Autodesk and its specialized partners offer unprecedented support and training opportunities. Whether someone is seeking Autodesk certification, taking advantage of the many educational resources available online and through partners, or simply looking for help in solving a particular challenge or problem, you’ve got a team to help you. In fact, depending on the plan you purchase, assistance may be available to you 24/7. That’s invaluable if you’re working across time zones.
Further, when you choose your Autodesk partner, you’ll want to choose someone who’s familiar with your industry, your business, and can help align your goals with the Autodesk applications that will help you get there.
SOLIDWORKS, around since 1993, offers a complete solution for CAD as well. When comparing it with an Autodesk product, it’s most comparable to Autodesk’s Inventor and really focuses more on engineering and design within the manufacturing industry. Much like Autodesk, the software functionality also encompasses the project management and administration aspects, offering communication and collaboration tools.
One of the most consistent pieces of user feedback is the ease of use and friendly and customizable GUI (graphical user interface). When many highly technical applications have a steep learning curve and are unwieldy in terms of tools and functionality, SOLIDWORKS is quite well known for being incredibly accessible, especially for newer users. Like all applications, the more one becomes familiar with its tools and functions, the more flexibility and complex solutions can be explored, but right out of the box? It’s intuitive and useful.
The ability for SOLIDWORKS to allow designers to “challenge” their models is significant. Because SOLIDWORKS enables the design of complex surfaces and more, feasibility testing is essential. However, SOLIDWORKS testing goes beyond that. Not only can users complete complex motion analyses, but the FEA testing also enables users to test for cost and durability. Understanding a product’s durability saves time and money in expensive prototyping which must undergo real-world testing. In contrast, SOLIDWORKS facilitates testing before production allowing engineers and designers to confidently correct issues and move into the production and manufacturing process.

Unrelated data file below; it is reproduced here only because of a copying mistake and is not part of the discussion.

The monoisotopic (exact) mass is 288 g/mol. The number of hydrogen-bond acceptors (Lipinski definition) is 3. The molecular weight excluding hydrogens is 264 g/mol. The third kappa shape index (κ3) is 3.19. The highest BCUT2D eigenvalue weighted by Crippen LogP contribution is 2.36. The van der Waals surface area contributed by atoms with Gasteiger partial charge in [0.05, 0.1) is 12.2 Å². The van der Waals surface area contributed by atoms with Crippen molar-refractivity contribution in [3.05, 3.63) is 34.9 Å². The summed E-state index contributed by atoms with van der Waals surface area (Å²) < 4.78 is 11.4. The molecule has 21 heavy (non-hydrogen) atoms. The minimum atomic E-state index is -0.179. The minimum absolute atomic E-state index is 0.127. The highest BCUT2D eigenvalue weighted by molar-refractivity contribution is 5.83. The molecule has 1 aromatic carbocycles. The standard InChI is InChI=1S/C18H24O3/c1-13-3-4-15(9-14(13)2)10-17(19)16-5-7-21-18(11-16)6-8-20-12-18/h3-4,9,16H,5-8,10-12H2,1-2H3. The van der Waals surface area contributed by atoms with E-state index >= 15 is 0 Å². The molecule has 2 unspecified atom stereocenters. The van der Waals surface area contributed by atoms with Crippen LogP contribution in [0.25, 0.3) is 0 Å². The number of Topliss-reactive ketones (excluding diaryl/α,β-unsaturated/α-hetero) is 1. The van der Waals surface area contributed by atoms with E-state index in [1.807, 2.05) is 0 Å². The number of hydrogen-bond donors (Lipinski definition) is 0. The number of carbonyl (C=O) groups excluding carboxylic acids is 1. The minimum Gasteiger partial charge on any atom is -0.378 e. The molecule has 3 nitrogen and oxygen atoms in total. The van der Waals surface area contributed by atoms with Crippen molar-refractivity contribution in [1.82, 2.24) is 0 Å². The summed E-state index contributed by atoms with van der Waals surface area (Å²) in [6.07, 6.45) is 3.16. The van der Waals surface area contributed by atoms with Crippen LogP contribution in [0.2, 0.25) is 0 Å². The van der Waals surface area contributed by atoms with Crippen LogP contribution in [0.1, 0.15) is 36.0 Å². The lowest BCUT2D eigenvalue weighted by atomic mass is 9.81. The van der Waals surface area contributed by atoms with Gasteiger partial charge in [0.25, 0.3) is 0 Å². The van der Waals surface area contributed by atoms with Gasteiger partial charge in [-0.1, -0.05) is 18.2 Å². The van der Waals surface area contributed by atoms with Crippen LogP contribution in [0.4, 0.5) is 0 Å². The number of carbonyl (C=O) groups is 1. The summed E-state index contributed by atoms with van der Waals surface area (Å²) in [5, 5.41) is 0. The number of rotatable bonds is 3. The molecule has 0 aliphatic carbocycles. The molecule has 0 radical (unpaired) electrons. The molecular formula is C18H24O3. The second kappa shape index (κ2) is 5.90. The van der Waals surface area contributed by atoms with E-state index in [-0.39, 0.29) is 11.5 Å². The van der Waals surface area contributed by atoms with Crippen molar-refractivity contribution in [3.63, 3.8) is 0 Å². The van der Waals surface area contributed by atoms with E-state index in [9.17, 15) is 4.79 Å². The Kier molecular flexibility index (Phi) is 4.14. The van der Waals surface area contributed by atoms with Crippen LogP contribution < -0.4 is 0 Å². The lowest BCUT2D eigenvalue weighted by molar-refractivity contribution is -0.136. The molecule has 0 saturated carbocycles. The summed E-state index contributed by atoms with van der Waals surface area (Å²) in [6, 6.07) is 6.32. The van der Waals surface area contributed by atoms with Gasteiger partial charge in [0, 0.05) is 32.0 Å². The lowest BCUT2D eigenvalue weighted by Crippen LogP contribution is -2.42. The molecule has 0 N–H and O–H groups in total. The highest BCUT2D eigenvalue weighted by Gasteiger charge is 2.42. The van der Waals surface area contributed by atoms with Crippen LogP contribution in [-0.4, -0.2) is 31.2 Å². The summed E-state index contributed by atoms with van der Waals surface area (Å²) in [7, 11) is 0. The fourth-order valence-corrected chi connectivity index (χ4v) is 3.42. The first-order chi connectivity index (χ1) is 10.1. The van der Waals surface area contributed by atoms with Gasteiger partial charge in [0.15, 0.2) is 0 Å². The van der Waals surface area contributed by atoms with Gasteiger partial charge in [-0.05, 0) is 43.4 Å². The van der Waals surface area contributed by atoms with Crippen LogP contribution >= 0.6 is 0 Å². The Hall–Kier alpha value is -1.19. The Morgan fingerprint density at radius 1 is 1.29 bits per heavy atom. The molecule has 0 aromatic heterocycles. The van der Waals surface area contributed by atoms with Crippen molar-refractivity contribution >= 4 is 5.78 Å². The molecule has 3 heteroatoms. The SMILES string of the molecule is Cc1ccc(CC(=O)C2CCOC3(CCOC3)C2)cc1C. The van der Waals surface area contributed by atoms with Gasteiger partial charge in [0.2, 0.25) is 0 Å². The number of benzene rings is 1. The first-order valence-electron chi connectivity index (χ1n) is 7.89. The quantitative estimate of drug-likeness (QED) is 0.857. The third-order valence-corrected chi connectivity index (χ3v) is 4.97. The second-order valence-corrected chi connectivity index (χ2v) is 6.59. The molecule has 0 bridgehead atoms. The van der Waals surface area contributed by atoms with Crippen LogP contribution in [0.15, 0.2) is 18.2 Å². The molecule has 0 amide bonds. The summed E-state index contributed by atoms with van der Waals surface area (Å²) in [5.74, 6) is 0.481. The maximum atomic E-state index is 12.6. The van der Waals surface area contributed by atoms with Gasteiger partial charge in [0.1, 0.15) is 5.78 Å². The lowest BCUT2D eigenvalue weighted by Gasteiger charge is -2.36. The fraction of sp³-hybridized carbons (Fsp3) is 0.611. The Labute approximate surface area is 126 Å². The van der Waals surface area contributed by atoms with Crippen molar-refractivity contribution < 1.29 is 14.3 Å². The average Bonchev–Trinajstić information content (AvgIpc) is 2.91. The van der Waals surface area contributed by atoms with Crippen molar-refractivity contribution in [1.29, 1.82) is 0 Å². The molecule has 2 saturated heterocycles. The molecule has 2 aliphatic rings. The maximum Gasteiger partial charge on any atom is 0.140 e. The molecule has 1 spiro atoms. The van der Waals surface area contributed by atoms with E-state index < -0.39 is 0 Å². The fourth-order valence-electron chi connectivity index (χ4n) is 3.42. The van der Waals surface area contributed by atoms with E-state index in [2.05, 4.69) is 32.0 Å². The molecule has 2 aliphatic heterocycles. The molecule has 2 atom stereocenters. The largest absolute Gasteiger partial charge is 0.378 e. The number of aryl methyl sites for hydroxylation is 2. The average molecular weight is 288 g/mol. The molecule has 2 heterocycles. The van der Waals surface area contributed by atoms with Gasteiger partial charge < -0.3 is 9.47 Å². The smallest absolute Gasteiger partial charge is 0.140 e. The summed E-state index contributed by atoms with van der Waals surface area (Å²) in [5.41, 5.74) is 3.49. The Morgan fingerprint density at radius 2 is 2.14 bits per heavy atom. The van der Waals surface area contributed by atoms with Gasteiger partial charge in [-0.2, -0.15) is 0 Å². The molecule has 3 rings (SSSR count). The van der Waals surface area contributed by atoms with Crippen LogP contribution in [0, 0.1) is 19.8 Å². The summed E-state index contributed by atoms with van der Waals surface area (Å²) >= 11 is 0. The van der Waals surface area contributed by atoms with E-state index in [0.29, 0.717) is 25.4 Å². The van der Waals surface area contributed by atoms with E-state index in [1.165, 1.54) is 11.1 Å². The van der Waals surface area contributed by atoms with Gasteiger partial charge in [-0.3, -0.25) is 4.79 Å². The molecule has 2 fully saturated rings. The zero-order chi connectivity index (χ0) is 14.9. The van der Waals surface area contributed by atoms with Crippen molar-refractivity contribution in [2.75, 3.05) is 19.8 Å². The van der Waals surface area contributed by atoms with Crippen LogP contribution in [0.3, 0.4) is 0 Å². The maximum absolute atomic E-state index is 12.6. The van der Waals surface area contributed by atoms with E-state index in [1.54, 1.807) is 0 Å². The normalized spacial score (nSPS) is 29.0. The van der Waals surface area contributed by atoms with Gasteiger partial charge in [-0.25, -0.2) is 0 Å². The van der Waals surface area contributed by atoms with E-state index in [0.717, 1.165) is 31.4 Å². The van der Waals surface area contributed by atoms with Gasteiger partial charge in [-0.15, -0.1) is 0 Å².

One of the advantages of working with an application that’s got an intensive focus like SOLIDWORKS is that it does what it does very well. Regular updates (the latest in 2022) are typically fueled by feedback, so functionality is improved in direct response to how the software is being used. As a result, users get a more robust experience including but not limited to:
What’s likely clear, at this point, is that choosing the best software tool is highly subjective. It’s got a lot to do with your individual needs, your industry, in some cases your budget, your team, and, in the case of SOLIDWORKS, your OS (operating system) as SOLIDWORKS does not work on Mac. While we always recommend asking an industry expert and authorized partner of these products, here are a few questions you’ll want to ask before making a purchase:
The answer to this question may be the big picture, such as what industry you are in, or the smaller picture, such as do you need drafting capabilities? Because each of these software tools offers different capabilities, identifying what the specific needs are is essential.
As we’ve highlighted in the past and above, Autodesk offers a lot of support, both officially and unofficially, but also has a steeper learning curve. Similarly, SOLIDWORKS provides technical support, as do their partners. While there aren’t as many supplemental support services available online (blogs, tutorials, videos, etc.) that may have more to do with its notoriously user-friendly application.
While both products offer different pricing structures, depending on your application and support needs, knowing what you can spend now and moving forward may guide your decision. In considering this question, you’ll want to consider the number of users and how integral the software is to your business and its growth.
While both solutions integrate well with other software, there are limitations. Further, there are restrictions on file types and, in the case of SOLIDWORKS, operating systems. Ensuring that your new software works seamlessly with existing tools is vital.
While those certainly aren’t the only questions you should ask, they are the big ones. Additional support and advice can be provided by expert consultants in your industry and with your software options. If you’re ready to talk about how CAD software can streamline and optimize your projects, whether manufacturing or AEC, get in touch with the TPM team today!